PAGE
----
Picking a Christmas tree has become one of the most important December traditions. Think about your favourite festive movies – from A Christmas Story to National Lampoon’s Christmas Vacation, taking the family to the local lot or forest to get a tree is one of the most magical parts of the season. Sure, you might end up with soap in your mouth after or cut down a tree with a squirrel in it, but you had a ton of fun!
A new trend is quickly replacing the woodsy scent of real evergreens, though, as fake plastic Christmas trees are gaining in popularity. It’s understandable, really – it’s a one-time cost, there are no needles to clean up, and there’s nothing to haul out to the curb in January. But what do real tree specialists prefer?
The Various Species of Christmas Tree
One great thing about picking a real tree is the selection. In Ontario, there are a couple of common species you’ll find at the farms. Some are better than others, but you’ll find all of them for good reasons:
- White Spruce: A popular favourite due to its symmetry and dense foliage, making it great for ornaments. The stiff needles give it a pungent aroma, but this species needs a lot of water to keep them on the branches.
- Balsam Fir: From coast to coast, the Balsam is a Canadian classic. If you love to have your tree up early and long, it’s a good, hearty choice.
- Scotch Pine: A thick, heart tree, the Scotch Pine is a good choice if you don’t want needles falling all over the floor. As its name suggests, it’s not native to Canada – it’s an immigrant from Europe and Asia.
- White Pine: It’s a beautiful choice for sure, but the White Pine isn’t great if your family has a ton of ornaments. The needles are soft and very flexible, making it difficult to decorate.
- Colorado Blue Spruce: This is a great choice, despite the sharp needles. It’s thick, and hearty, making it great for decorating. The silvery-blue colour doesn’t look too bad, either.
All of these trees have their own special characteristics that make them unique. But then again, don’t fake Christmas trees come with special characteristics, too? You can get them in fun colours, and some have built-in lights while others play music. They can be cost-effective in the long run too, lasting Christmas after Christmas. A real tree can’t do that, so what’s the big deal?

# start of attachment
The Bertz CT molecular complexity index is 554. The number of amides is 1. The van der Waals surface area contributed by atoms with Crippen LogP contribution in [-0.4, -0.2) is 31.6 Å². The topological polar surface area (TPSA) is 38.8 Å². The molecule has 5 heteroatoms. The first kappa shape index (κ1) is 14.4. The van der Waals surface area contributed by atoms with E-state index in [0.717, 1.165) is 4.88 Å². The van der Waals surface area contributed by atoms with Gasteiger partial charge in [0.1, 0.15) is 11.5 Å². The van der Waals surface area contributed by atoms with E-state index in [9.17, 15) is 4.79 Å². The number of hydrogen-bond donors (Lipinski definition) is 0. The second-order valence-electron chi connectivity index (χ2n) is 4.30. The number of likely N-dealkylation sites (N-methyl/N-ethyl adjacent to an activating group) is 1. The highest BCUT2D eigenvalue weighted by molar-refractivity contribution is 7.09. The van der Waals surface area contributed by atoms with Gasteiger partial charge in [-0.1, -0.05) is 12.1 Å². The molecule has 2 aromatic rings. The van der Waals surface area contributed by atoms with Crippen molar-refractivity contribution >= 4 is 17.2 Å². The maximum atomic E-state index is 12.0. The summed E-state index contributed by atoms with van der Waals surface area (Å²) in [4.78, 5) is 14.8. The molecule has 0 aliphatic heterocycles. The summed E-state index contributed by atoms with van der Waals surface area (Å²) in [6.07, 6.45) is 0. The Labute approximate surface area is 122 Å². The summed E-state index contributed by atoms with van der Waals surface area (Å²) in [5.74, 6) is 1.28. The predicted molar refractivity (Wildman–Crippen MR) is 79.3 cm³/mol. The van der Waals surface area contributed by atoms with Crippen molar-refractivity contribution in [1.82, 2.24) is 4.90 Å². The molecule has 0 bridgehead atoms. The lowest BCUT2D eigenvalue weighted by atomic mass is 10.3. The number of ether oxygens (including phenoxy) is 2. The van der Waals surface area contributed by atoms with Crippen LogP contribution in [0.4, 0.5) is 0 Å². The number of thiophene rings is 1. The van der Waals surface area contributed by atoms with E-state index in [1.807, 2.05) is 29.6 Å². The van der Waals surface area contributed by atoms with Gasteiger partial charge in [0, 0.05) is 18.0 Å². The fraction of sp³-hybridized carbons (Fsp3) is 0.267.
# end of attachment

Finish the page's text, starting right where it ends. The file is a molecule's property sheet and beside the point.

The Arborist’s Perspective
Plastic might have some advantages, but you can’t compete with Mother Nature’s handiwork. As shown above, there are a lot of different trees, each with its own properties, but the true beauty of a real tree comes from how unique each individual one can be. Arborists love trees, so we won’t shy away from an opportunity to bring one indoors.
From an environmental point of view, real trees are better. It sounds like a contradiction, because you’re cutting one down and taking it indoors, but trees are a renewable resource. The growth of Christmas trees, which takes 8-10 years before its ready, helps to sequester carbon dioxide from the atmosphere. To keep in business, farms also have to plant a tree for every one they cut down. They also can be recycled, providing all-natural material for landscaping products like mulch.
Real tree farms are a big business in Canada. According to Stats Canada, the value of all trees sold in 2015, from the 2,381 farms that grew them, was $78.4 million! Another $41.4 million worth of fresh-cut trees was exported to countries as far away as Thailand. Most fake trees are imported to Canada from China, and are made with chemicals like polyvinyl chloride. The only way to make a plastic tree more environmentally “worthwhile” is to keep it for 20 years, but most families only hold onto them for an average of 6-9 years.
Though it might be our biases talking, Christmas is a great time to appreciate the beauty of trees up-close and patronize an environmentally-friendly industry. Real Christmas trees are fun in that there’s no “wrong” tree. As long as it’s a coniferous tree, you can do what you want: from ceiling-scraping giants to the droopy Charlie Brown types, the tree is what you take from it. So go the extra mile and keep a classic tradition alive – choose a real tree!